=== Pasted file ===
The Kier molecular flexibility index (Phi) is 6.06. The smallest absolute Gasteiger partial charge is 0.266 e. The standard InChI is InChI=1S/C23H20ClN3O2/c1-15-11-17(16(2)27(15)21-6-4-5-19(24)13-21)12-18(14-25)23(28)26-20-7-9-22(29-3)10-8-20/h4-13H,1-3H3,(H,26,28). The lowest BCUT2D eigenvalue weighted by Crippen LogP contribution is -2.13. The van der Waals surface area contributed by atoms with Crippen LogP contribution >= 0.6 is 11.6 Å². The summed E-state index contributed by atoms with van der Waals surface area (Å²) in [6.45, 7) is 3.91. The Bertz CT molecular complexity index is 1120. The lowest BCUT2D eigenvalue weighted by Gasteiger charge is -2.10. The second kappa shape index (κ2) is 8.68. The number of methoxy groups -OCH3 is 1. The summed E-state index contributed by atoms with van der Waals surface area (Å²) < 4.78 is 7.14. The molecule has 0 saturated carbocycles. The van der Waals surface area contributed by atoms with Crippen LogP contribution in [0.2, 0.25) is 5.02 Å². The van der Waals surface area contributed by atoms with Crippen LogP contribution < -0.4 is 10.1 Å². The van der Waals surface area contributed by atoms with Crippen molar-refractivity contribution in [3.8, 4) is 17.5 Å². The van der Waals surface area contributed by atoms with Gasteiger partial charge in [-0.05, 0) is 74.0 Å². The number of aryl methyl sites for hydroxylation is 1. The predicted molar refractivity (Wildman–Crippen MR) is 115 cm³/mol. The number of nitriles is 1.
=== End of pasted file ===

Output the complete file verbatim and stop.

The Kier molecular flexibility index (Phi) is 6.06. The smallest absolute Gasteiger partial charge is 0.266 e. The standard InChI is InChI=1S/C23H20ClN3O2/c1-15-11-17(16(2)27(15)21-6-4-5-19(24)13-21)12-18(14-25)23(28)26-20-7-9-22(29-3)10-8-20/h4-13H,1-3H3,(H,26,28). The lowest BCUT2D eigenvalue weighted by Crippen LogP contribution is -2.13. The van der Waals surface area contributed by atoms with Crippen LogP contribution >= 0.6 is 11.6 Å². The summed E-state index contributed by atoms with van der Waals surface area (Å²) in [6.45, 7) is 3.91. The Bertz CT molecular complexity index is 1120. The lowest BCUT2D eigenvalue weighted by Gasteiger charge is -2.10. The second kappa shape index (κ2) is 8.68. The number of methoxy groups -OCH3 is 1. The summed E-state index contributed by atoms with van der Waals surface area (Å²) < 4.78 is 7.14. The molecule has 0 saturated carbocycles. The van der Waals surface area contributed by atoms with Crippen LogP contribution in [0.2, 0.25) is 5.02 Å². The van der Waals surface area contributed by atoms with Crippen LogP contribution < -0.4 is 10.1 Å². The van der Waals surface area contributed by atoms with Crippen molar-refractivity contribution in [3.8, 4) is 17.5 Å². The van der Waals surface area contributed by atoms with Gasteiger partial charge in [-0.05, 0) is 74.0 Å². The number of aryl methyl sites for hydroxylation is 1. The predicted molar refractivity (Wildman–Crippen MR) is 115 cm³/mol. The number of nitriles is 1.